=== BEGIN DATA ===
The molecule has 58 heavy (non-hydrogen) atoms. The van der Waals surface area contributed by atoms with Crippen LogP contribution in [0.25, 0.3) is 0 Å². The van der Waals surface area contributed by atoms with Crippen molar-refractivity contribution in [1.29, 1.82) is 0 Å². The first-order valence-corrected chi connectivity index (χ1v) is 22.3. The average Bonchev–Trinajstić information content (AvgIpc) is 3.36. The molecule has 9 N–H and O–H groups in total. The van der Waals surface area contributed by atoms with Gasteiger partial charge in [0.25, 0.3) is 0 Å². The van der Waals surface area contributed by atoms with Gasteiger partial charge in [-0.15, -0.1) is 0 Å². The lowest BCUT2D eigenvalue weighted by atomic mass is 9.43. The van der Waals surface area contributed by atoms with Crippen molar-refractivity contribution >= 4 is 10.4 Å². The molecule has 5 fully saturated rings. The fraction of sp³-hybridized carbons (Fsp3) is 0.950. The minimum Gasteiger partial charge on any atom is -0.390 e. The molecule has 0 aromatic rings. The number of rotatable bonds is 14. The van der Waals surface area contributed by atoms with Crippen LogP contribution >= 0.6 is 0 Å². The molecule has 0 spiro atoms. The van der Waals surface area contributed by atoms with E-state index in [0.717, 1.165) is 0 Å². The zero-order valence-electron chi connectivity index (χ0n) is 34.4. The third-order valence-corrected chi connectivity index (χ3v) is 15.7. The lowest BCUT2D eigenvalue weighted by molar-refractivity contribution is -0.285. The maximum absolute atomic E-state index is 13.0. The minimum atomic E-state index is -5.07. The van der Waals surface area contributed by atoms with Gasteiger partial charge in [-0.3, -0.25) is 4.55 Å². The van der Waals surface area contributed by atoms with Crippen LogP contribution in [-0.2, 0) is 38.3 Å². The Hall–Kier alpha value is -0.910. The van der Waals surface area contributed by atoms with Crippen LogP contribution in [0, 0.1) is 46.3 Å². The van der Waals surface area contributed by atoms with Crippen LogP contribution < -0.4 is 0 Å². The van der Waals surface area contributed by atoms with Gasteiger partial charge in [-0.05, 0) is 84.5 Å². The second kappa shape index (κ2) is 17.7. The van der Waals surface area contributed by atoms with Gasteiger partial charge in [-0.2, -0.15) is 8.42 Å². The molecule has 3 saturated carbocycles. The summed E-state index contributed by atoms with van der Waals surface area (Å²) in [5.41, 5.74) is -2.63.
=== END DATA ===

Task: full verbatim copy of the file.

The molecule has 58 heavy (non-hydrogen) atoms. The van der Waals surface area contributed by atoms with Crippen LogP contribution in [0.25, 0.3) is 0 Å². The van der Waals surface area contributed by atoms with Crippen molar-refractivity contribution in [1.29, 1.82) is 0 Å². The first-order valence-corrected chi connectivity index (χ1v) is 22.3. The average Bonchev–Trinajstić information content (AvgIpc) is 3.36. The molecule has 9 N–H and O–H groups in total. The van der Waals surface area contributed by atoms with Gasteiger partial charge in [0.25, 0.3) is 0 Å². The van der Waals surface area contributed by atoms with Gasteiger partial charge in [-0.15, -0.1) is 0 Å². The lowest BCUT2D eigenvalue weighted by atomic mass is 9.43. The van der Waals surface area contributed by atoms with Crippen molar-refractivity contribution >= 4 is 10.4 Å². The molecule has 5 fully saturated rings. The fraction of sp³-hybridized carbons (Fsp3) is 0.950. The minimum Gasteiger partial charge on any atom is -0.390 e. The molecule has 0 aromatic rings. The number of rotatable bonds is 14. The van der Waals surface area contributed by atoms with Crippen LogP contribution >= 0.6 is 0 Å². The molecule has 0 spiro atoms. The van der Waals surface area contributed by atoms with E-state index in [0.717, 1.165) is 0 Å². The zero-order valence-electron chi connectivity index (χ0n) is 34.4. The third-order valence-corrected chi connectivity index (χ3v) is 15.7. The lowest BCUT2D eigenvalue weighted by molar-refractivity contribution is -0.285. The maximum absolute atomic E-state index is 13.0. The minimum atomic E-state index is -5.07. The van der Waals surface area contributed by atoms with Gasteiger partial charge in [-0.3, -0.25) is 4.55 Å². The van der Waals surface area contributed by atoms with Crippen LogP contribution in [-0.2, 0) is 38.3 Å². The Hall–Kier alpha value is -0.910. The van der Waals surface area contributed by atoms with Crippen LogP contribution in [0, 0.1) is 46.3 Å². The van der Waals surface area contributed by atoms with Crippen LogP contribution < -0.4 is 0 Å². The van der Waals surface area contributed by atoms with Gasteiger partial charge in [-0.05, 0) is 84.5 Å². The second kappa shape index (κ2) is 17.7. The van der Waals surface area contributed by atoms with Gasteiger partial charge in [-0.2, -0.15) is 8.42 Å². The molecule has 3 saturated carbocycles. The summed E-state index contributed by atoms with van der Waals surface area (Å²) in [5.41, 5.74) is -2.63.